Afghan-born Sakandar Khan, 30, was among the first nine new Danish citizens who shook hands with Denmark’s immigration minister under a new law that makes a handshake the final step in the naturalization process.
“This is a huge thing for me. I am thrilled,” the former practicing Muslim dressed in shirt and tie said with a smile.
For Khan, who fled Afghanistan with his family in 2001, shaking the hand of the minister, who happens to be female, was not a problem. But the law has been criticized for breaching freedom of religion, as some observant Muslims and Jews avoid touching unrelated members of the opposite sex.
The government says the handshake is an important part of Danish culture and values, and no one who refuses can be Danish.
“If you don’t shake hands, you don’t understand what it means to be Danish, because in Denmark we have equality and that is something generations before us fought to achieve,” said Immigration Minister Inger Stojberg, who led the first ceremony.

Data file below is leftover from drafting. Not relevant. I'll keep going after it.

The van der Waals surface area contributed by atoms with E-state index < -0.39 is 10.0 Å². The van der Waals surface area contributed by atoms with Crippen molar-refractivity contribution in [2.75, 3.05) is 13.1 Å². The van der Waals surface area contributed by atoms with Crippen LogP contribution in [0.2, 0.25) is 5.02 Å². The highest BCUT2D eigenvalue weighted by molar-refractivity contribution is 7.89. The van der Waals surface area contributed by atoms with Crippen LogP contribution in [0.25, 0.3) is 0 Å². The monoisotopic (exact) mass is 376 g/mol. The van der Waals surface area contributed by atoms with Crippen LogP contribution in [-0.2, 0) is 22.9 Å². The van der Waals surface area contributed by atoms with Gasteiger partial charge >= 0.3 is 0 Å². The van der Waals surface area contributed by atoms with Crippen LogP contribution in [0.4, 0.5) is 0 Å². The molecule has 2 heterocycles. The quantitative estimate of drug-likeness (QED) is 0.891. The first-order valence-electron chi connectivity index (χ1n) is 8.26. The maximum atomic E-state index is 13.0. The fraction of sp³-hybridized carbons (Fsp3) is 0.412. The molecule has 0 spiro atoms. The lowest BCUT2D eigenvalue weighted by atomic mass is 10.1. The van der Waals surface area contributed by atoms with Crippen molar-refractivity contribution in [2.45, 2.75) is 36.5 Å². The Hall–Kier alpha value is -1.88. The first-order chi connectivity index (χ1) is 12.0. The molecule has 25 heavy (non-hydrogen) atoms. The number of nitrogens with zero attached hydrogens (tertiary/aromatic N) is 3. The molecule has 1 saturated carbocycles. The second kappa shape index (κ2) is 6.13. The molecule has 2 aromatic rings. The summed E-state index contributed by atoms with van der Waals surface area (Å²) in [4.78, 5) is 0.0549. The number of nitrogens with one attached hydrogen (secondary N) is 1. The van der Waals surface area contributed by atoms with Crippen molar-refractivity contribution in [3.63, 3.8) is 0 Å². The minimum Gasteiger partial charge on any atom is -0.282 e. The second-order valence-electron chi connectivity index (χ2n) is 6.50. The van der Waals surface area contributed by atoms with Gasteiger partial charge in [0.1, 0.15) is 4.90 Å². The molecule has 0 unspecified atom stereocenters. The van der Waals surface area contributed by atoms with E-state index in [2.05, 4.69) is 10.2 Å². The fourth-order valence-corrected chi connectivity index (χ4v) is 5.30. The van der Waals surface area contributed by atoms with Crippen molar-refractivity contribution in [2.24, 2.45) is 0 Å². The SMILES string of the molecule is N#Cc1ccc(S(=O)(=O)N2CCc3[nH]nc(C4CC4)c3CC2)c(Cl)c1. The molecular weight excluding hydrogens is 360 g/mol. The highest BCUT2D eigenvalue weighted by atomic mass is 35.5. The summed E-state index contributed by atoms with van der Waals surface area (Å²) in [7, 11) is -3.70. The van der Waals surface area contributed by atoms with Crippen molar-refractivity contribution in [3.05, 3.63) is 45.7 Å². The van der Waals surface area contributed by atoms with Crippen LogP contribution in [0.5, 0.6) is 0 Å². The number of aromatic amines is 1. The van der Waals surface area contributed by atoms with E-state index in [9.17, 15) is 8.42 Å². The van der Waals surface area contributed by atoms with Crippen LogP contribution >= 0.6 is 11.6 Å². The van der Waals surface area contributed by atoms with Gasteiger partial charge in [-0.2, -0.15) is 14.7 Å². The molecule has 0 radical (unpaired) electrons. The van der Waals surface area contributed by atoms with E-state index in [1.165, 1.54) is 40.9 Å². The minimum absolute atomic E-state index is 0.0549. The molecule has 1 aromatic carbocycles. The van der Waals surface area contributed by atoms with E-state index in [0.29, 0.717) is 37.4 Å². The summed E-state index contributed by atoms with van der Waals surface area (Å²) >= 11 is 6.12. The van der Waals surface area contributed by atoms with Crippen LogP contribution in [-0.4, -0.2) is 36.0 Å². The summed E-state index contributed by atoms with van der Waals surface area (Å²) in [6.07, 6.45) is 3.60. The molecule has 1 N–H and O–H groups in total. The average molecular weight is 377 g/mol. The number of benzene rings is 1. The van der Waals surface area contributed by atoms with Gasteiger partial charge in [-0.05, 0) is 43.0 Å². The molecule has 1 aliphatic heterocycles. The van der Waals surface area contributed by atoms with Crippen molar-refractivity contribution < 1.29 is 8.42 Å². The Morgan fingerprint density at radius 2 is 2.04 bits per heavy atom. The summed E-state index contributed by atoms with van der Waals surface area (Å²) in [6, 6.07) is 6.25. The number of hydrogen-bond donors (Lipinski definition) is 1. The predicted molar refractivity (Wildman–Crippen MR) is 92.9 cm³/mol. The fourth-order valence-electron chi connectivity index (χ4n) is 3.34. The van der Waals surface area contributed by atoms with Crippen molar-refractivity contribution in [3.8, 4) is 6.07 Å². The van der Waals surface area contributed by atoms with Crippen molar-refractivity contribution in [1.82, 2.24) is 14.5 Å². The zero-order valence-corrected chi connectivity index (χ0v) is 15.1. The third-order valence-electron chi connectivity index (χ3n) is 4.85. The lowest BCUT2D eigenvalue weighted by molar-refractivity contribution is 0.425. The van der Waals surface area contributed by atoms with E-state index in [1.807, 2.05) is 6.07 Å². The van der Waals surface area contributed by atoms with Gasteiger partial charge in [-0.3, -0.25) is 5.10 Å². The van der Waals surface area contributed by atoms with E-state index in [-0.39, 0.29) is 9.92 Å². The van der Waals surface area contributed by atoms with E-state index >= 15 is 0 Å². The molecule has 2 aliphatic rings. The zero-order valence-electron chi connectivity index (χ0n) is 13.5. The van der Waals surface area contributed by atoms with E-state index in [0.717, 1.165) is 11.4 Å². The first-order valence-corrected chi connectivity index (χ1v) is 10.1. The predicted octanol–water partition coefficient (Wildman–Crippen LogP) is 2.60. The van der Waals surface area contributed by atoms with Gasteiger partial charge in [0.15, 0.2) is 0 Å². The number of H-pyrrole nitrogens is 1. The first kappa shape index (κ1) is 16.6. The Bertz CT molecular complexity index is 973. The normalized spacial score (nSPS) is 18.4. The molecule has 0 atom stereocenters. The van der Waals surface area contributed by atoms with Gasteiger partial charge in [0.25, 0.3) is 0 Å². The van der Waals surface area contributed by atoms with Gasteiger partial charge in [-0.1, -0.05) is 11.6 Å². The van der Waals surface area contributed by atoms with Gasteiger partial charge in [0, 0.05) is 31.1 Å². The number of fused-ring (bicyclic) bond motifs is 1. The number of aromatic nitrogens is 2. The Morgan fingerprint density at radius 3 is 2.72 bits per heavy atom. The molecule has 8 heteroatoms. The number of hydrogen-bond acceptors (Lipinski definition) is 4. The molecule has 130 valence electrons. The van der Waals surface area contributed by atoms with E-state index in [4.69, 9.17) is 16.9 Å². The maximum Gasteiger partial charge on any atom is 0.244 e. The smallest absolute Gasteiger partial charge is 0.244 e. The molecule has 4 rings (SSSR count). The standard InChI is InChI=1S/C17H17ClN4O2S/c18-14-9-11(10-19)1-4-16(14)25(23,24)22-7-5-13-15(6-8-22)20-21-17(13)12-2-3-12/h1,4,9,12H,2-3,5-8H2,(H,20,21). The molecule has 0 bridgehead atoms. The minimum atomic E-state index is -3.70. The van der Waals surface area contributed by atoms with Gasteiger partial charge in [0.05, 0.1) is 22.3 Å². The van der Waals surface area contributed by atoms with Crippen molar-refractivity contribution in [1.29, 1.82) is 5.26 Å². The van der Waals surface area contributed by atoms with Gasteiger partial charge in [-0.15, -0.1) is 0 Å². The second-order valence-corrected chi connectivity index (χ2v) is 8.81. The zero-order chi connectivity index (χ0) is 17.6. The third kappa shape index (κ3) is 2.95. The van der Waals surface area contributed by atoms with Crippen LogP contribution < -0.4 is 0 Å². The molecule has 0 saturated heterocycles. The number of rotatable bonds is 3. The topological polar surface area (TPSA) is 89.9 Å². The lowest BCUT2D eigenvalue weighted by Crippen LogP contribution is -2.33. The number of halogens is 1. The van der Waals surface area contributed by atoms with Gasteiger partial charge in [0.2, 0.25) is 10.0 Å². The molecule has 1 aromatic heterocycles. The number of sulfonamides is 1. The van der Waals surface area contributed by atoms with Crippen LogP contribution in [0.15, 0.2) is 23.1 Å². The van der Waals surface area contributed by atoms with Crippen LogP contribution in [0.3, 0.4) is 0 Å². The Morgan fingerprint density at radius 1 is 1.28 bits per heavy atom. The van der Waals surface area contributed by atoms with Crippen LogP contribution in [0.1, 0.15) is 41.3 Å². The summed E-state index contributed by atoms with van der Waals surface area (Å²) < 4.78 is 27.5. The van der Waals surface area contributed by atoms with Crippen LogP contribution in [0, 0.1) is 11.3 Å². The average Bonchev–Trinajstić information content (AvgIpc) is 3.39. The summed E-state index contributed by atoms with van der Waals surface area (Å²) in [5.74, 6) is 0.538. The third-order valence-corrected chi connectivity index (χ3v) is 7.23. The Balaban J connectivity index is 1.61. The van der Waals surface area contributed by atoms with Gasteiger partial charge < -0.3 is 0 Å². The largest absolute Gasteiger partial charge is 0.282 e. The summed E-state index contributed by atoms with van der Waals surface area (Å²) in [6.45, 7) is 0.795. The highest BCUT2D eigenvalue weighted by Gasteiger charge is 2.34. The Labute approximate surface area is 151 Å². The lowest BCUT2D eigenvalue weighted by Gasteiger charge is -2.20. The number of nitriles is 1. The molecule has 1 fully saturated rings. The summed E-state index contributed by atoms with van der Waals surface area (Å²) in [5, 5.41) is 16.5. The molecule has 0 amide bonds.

The handshake ceremony will be performed by mayors and deputy mayors of the municipalities where immigrants live. Not all of them are pleased.
“When you can be rejected because of a handshake we may have gone too far,” Thomas Andresen, mayor of the town of Aabenraa, told Danish broadcaster DR.
Danes pride themselves on their ‘hygge’ - a word roughly meaning “to be cosy” - on being among the happiest people in the world and on their progressive laws, such as the legalization of pornography in 1969, long before most of Europe.
But increasingly they are also becoming known for taking an ever harder line against immigration in the historically tolerant Nordic region.